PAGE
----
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What we can learn from Vail Resorts’ new “Epic” pricing strategy | Perfect Price

Vail Resort’s “Epic Pass” changed the ski industry when it was first released a decade ago–I would argue, for the better–even though it was directly coupled with massively more expensive day passes (sometimes 2x prior prices). Since it first launched in 2008, the pass has grown, and as a result, the pricing structure became more convoluted, with too many options to choose from. However, their latest update to pricing features a streamlined pricing structure and demonstrates how a well-crafted pricing strategy can evolve over the years.

How does ski pricing work?

You can think of ski pricing like baseball tickets–you can walk up to the window and buy a ticket before the game, or buy a season. The mechanics are quite different, for obvious reasons, and ski resorts rarely sell out. That said the pricing impact is largely similar. However, unlike baseball where buying a season in advance means paying face value for 81 home games, a season ski pass gives you a massive discount. Traditionally, they used to break-even in around 10-12 days of skiing, but Vail changed that concept forever.

Why launch the Epic Day Pass?

In this most recent change, Vail launched an Epic Day Pass and consolidated their many season pass options into just 2 simple choices, Epic or Epic Local. In their original pricing strategy, raising daily prices froze out a segment. I will admit to being one of the people who can’t stand spending $140 for a day of skiing. The freedom to spend a few days at this resort, and a few days at that resort, was simply becoming too expensive. In fact,I stopped skiing for a number of years (for my family of 4, a day of walk-up skiing was pushing $500). Even wealthy tourists waking up in their $400 a night condo would think, “Am I really going to do $140 worth of skiing today?” and decide to do something else instead.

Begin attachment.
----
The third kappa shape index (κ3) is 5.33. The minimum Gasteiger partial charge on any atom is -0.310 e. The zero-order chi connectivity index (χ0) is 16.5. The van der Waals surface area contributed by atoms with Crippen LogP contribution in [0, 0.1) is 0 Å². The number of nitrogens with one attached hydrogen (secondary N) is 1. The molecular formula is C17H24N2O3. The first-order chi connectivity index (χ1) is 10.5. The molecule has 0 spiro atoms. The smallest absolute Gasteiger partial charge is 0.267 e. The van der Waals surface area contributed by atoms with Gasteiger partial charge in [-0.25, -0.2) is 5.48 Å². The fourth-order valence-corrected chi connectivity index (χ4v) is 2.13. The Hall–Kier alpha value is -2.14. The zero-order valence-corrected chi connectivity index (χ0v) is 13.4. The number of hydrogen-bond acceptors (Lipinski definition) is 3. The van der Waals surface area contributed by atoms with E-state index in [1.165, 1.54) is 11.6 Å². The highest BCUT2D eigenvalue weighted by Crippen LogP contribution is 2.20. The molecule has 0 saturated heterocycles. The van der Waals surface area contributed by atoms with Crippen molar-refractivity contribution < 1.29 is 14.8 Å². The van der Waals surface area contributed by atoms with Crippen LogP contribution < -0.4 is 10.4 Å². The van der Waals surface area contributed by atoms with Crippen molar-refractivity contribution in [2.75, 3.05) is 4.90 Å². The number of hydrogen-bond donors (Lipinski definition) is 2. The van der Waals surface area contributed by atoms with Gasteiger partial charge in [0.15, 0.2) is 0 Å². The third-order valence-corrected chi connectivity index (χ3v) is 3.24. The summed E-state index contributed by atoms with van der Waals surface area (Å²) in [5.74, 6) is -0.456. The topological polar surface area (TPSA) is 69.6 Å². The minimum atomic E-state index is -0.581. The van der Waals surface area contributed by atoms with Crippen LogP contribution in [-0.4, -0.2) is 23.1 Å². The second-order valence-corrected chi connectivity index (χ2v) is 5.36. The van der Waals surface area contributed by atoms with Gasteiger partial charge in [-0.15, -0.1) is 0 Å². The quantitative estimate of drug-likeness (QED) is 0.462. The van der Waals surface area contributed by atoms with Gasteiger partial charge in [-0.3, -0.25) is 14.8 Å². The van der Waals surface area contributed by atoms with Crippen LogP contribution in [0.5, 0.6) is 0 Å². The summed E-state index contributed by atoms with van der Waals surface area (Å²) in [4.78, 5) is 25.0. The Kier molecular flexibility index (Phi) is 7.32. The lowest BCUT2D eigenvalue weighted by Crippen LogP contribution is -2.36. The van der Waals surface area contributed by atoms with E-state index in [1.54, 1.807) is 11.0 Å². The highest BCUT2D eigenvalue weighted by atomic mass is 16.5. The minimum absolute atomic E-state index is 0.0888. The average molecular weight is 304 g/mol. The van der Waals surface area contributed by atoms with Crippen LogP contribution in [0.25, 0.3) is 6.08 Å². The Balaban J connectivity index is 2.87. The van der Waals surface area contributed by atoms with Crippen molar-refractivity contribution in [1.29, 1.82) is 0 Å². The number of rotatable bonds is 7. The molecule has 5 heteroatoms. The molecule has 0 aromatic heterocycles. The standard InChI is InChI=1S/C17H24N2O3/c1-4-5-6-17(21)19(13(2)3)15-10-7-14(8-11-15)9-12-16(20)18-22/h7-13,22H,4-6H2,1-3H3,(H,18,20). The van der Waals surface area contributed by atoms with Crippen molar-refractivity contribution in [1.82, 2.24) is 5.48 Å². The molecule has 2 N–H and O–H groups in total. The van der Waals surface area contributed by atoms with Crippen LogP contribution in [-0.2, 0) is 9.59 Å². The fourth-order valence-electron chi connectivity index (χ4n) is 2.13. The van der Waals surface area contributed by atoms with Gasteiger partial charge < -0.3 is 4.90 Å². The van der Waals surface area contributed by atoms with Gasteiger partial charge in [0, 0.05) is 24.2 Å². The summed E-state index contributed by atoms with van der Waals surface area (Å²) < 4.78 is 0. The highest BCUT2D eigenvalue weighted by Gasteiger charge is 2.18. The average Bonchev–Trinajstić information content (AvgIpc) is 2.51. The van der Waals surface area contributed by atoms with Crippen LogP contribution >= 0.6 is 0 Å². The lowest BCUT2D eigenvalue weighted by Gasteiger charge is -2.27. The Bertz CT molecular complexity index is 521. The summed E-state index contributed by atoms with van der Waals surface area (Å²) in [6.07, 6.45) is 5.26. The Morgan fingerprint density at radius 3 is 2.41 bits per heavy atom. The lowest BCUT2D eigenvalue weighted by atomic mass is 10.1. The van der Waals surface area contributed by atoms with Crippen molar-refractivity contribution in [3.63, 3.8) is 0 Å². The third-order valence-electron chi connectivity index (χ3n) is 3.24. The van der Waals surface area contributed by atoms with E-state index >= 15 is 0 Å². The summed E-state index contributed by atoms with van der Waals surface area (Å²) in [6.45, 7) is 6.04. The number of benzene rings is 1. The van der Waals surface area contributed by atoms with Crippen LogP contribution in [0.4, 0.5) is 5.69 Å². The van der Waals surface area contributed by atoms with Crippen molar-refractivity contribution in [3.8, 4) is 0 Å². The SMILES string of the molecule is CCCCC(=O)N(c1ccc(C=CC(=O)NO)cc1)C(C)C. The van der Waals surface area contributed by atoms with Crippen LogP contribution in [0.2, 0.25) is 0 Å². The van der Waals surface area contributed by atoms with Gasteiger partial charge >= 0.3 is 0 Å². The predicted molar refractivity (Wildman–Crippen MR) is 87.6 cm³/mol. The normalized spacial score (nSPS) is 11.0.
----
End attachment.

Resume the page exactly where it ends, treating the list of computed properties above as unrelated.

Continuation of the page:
The Epic Day pass fixes that. Now you can pay for skiing by the day–in advance, still–at a much more affordable price point. It’s not an inexpensive family activity, but the price dropped from $500/day for that family of 4 to around $300.

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What we can learn from Vail Resorts’ new “Epic” pricing strategy.